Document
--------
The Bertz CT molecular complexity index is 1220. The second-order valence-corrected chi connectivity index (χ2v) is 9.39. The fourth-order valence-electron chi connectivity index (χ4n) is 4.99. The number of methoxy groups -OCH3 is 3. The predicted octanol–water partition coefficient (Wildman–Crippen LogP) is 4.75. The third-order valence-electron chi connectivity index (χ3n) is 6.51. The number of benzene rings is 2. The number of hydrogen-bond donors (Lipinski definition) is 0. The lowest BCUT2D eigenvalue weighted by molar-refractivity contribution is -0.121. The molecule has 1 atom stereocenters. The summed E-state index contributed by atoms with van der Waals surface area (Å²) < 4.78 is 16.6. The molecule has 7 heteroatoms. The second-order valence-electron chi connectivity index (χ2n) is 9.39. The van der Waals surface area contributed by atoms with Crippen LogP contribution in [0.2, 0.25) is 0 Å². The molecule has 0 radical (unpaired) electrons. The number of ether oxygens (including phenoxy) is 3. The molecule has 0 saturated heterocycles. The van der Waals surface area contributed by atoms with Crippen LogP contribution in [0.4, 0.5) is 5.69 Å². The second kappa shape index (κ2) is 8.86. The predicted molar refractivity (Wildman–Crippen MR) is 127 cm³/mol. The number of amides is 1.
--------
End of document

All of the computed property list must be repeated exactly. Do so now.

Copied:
The Bertz CT molecular complexity index is 1220. The second-order valence-corrected chi connectivity index (χ2v) is 9.39. The fourth-order valence-electron chi connectivity index (χ4n) is 4.99. The number of methoxy groups -OCH3 is 3. The predicted octanol–water partition coefficient (Wildman–Crippen LogP) is 4.75. The third-order valence-electron chi connectivity index (χ3n) is 6.51. The number of benzene rings is 2. The number of hydrogen-bond donors (Lipinski definition) is 0. The lowest BCUT2D eigenvalue weighted by molar-refractivity contribution is -0.121. The molecule has 1 atom stereocenters. The summed E-state index contributed by atoms with van der Waals surface area (Å²) < 4.78 is 16.6. The molecule has 7 heteroatoms. The second-order valence-electron chi connectivity index (χ2n) is 9.39. The van der Waals surface area contributed by atoms with Crippen LogP contribution in [0.2, 0.25) is 0 Å². The molecule has 0 radical (unpaired) electrons. The number of ether oxygens (including phenoxy) is 3. The molecule has 0 saturated heterocycles. The van der Waals surface area contributed by atoms with Crippen LogP contribution in [0.4, 0.5) is 5.69 Å². The second kappa shape index (κ2) is 8.86. The predicted molar refractivity (Wildman–Crippen MR) is 127 cm³/mol. The number of amides is 1.